Have you ever felt like your finances have gotten totally out of control?
You’re not sure how you got there, but your credit card is maxed, your savings are drained, and none of your bills have been paid.
Oh, and could payday be any further away? When is it, anyways?
If any of this sounds familiar, then congratulations- you’re human.
You have a lot of priorities competing for your attention, and sometimes, money doesn’t make the cut.
The good news is that money doesn’t have a mind of its own (even though it might feel like it sometimes), and you have complete control over what you do with it.
The even better news is that it you only need to give it a bit of your attention to see improvements.
As with many things in life, consistency is key. Big, drastic changes aren’t the only way you can improve your finances.
Instead, it’s the little things you do on a regular basis that can have the biggest impact.
By stopping a few of your current habits, you can keep on top of your money, and put the control back in your hands.
Reaching for a Credit Card for Big Purchases
One of the most impactful ways you can change your relationship with money is to change how you handle big purchases. Consider this to be any purchase that you don’t have the cash on hand for.
It can feel automatic- you want something, you don’t have the money for it, so you put it on your credit card.
Your monthly payment on this card feels manageable, so you won’t feel an immediate impact.
Although you won’t notice anything in the short-term, the long-term effects of this decision are not in your favour.
Your debt load has increased, so now you owe more money than before (it still needs to be paid back). Plus, you’re being charged interest on this amount (generally a high interest rate, too).
A better strategy is to use a sinking fund to make the purchase. A sinking fund is simply a savings account for a planned expense.
When you want to buy something, you will save up the money for it instead.
Then when you have enough money saved, you just buy it- with your own money.
You have not been charged interest, you don’t owe a bunch of money on your credit card, and you will probably feel pretty good about your decision.
Save up for big purchases instead of sticking them on your credit card. It’s not a complicated idea, but I think it’s a profound one.
Not Having a Plan for Payday
Let me say it louder for the people in the back- you need a plan for payday!
You need to ensure you are checking off a few boxes:
-Saving money for the future (check out this guide to saving money if you’re not sure where to start)
-Paying your bills on time
-Leaving enough money in your checking account for everyday purchases like groceries and gas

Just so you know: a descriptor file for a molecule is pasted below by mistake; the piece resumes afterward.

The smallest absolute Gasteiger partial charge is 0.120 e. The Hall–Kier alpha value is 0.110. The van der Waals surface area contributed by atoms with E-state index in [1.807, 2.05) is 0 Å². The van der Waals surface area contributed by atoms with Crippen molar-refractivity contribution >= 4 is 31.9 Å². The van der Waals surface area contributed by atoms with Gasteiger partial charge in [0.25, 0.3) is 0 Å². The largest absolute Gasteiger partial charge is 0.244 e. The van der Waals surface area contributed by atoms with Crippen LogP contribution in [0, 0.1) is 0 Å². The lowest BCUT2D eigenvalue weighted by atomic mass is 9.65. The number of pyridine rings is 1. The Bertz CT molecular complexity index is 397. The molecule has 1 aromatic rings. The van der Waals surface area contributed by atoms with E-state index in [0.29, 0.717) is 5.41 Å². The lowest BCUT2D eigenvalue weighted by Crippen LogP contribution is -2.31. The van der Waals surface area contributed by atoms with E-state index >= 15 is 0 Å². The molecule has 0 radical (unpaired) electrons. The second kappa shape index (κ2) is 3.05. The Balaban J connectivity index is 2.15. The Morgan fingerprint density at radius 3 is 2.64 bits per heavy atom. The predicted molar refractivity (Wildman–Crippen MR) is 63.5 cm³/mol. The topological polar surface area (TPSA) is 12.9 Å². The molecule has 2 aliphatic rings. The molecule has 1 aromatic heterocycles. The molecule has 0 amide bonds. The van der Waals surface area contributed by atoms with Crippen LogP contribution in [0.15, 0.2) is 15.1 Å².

If money is hitting your account and you’re not immediately putting it in the right places, it might end up in all of the wrong places (and you don’t want your grocery money being spent at the mall).
Making Impulse Purchases
Imagine you have a friend who comes to you for advice. They have no idea why they’re broke- where did all of their money go?
After looking at their bank statement, you find out that every single time they see something they like, they buy it.
Their impulse control is basically non-existent. Whether it’s trinkets for sale by the cashier, an ad on Instagram, or a colorful display at the mall, if they like it, they’re probably going to buy it.
They don’t ask themselves any questions first, and they don’t have a set way to deal with these situations.
It might seem obvious to you that they shouldn’t be doing this. The funny thing is, a lot of us find ourselves doing this exact thing.
As the good friend that you are, you’ll probably tell them that they should have some way to deal with their impulse buying.
Even just $10 a day on little shopping trips adds up to $300 a month.
With the amount of companies competing for our attention these days, it’s hard to avoid impulse buying. Our social media accounts and email inboxes are filled with advertisements and promos.
Companies are clever at getting us to make an impulse buy, too. By telling us we only have an hour to buy something, by offering it at a low price, or by telling us they only have a limited supply on hand, we tend to throw caution to the wind and hit ‘buy now’.
If you want to feel in control of your spending, you need to have a plan of action for these scenarios.
There are some easy ways to handle this:
- Unsubscribing from promotional emails
- Unfollowing accounts on social media that tempt you to buy things
- If you see something you want, always wait 24 hours before you buy it. If a day goes by and you’ve lost interest, you probably didn’t want it that much in the first place.
If it feels like you’ve lost control of your money, the best thing you can do is to hit the brakes on your current habits.
If you’re not feeling good about your money, it’s probably a great time to start handling it differently.
It’s okay to allow yourself the joy of buying what you want.
It’s not okay to let your spending habits run wild. What many people don’t see is the impact these spending habits truly have on their money.
You don’t need to be perfect, but by giving up old habits, you can change your relationship with your money (I believe in you!).